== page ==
Fresh basil varies from week to week and from batch to batch. Sometimes, ironically enough, hothouse basil is sweeter than field basil. In very hot weather, basil grown outdoors can be bitter and metallic in flavor. Taste a leaf before you buy it. You don’t want to put up a big batch of pesto with inferior basil.


  • 2 cups (tightly packed) basil leaves
  • 2 teaspoons finely chopped garlic
  • 2 tablespoons pine nuts or walnuts, toasted
  • ½ to 1 teaspoon salt
  • ½ teaspoon freshly ground pepper
  • 1 cup mild olive oil
  • ½ cup freshly grated Parmesan cheese


Place all the ingredients except the olive oil and cheese in a food processor or blender and process until combined. If you are adding cheese later, use just ½ teaspoon salt and season to taste after the cheese is added. Add about half the oil and quickly puree, then add the remaining oil and process to a thick puree. Don’t overprocess the pesto; you should be able to see tiny pieces of basil rather than a green homogenous paste. To store the pesto, pour it into a jar and film the top with a little olive oil to keep its bright green color. The pesto will keep this way in the refrigerator for weeks. If you want to freeze it, you might be better off just processing the basil with the oil and adding the seasonings when you use it.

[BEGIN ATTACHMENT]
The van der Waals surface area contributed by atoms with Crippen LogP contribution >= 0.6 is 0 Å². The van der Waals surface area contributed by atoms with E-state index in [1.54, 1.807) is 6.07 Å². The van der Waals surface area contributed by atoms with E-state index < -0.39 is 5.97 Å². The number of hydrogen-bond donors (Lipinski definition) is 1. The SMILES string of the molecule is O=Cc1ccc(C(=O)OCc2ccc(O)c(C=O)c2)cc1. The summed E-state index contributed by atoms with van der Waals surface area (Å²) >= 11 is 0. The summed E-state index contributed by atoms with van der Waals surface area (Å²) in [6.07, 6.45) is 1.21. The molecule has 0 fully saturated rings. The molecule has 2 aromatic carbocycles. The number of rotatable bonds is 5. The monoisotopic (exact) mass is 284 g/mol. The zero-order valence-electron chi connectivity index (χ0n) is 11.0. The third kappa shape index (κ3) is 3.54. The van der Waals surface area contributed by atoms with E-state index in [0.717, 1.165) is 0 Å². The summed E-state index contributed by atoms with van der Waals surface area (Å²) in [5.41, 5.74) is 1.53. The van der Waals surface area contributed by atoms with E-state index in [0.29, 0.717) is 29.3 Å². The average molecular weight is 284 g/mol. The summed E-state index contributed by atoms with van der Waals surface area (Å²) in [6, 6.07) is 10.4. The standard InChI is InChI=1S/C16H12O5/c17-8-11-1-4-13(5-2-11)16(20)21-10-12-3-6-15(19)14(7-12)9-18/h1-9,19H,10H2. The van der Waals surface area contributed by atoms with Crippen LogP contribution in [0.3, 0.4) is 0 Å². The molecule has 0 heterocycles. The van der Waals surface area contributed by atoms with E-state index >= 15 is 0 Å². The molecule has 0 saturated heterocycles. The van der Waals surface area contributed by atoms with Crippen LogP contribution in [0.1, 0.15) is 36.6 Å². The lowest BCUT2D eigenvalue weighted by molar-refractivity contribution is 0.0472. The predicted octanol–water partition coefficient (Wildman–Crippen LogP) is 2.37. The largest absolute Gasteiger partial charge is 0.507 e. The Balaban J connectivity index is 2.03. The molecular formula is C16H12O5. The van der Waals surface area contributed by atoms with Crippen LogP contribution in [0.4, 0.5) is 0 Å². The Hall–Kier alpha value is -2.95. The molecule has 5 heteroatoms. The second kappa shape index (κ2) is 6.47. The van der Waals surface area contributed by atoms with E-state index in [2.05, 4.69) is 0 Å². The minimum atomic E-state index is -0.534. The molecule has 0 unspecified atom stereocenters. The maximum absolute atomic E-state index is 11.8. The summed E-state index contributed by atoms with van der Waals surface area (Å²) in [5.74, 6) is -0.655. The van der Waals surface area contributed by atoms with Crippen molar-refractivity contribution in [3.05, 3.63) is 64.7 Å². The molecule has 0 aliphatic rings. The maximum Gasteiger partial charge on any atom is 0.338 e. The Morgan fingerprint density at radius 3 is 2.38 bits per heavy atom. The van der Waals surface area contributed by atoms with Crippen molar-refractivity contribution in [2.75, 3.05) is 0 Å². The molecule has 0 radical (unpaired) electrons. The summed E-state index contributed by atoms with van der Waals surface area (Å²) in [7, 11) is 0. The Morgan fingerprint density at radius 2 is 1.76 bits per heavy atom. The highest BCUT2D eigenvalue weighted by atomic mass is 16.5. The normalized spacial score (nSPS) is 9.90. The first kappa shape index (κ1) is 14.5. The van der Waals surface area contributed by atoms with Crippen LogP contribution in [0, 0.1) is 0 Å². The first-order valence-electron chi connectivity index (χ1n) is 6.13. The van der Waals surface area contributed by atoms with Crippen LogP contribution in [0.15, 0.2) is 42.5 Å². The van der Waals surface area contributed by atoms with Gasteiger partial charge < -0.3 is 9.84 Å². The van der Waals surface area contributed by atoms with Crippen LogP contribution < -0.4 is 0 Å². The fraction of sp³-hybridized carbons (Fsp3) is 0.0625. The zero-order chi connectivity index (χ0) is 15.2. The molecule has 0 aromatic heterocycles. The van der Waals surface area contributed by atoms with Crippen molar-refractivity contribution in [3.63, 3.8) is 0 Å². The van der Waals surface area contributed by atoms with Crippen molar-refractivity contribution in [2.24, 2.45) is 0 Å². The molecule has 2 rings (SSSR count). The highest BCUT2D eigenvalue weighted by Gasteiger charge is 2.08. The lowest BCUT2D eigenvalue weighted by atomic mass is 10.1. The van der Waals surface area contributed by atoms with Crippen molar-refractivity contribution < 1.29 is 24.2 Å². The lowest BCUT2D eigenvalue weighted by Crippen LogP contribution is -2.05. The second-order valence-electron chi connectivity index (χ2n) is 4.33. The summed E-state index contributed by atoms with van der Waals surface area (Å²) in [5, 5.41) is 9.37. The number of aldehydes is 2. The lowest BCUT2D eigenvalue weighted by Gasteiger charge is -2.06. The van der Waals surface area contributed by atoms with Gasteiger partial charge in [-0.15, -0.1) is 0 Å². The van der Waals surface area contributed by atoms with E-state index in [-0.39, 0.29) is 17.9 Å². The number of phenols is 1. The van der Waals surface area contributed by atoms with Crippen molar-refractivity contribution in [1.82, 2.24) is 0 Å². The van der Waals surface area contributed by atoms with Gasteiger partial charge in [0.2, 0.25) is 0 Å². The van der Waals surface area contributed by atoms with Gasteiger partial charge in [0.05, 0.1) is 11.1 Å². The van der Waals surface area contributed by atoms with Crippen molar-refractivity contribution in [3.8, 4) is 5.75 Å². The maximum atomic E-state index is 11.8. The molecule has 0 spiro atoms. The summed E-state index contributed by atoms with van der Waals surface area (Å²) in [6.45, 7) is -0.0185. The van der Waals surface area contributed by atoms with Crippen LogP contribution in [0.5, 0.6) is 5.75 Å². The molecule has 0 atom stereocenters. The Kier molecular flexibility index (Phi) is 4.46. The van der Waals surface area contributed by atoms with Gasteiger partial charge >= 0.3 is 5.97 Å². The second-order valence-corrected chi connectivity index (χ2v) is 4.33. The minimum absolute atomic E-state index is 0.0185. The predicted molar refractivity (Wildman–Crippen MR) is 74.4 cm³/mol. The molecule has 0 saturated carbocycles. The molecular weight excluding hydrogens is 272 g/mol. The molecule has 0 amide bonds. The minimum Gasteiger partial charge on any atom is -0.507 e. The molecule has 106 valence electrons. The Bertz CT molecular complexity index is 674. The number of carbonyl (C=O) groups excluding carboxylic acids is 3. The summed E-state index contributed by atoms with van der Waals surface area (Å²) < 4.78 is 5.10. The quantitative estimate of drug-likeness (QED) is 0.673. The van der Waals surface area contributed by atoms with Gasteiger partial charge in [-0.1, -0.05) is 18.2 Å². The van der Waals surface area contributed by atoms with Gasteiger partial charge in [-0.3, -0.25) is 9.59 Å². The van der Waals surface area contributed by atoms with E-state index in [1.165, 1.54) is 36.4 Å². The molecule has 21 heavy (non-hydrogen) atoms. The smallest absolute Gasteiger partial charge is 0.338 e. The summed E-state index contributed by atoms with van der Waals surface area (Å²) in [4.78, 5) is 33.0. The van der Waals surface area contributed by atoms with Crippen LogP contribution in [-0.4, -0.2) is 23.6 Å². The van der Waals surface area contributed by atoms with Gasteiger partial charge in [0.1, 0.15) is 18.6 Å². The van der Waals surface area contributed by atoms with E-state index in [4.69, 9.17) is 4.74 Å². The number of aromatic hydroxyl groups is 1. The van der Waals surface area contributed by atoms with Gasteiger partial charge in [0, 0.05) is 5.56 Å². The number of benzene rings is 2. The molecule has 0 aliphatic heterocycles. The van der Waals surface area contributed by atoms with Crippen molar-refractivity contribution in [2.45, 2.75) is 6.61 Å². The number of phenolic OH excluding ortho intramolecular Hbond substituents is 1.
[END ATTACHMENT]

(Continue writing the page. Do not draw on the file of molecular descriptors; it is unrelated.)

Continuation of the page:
If the pesto will be used immediately for pasta, add the cheese and process until blended.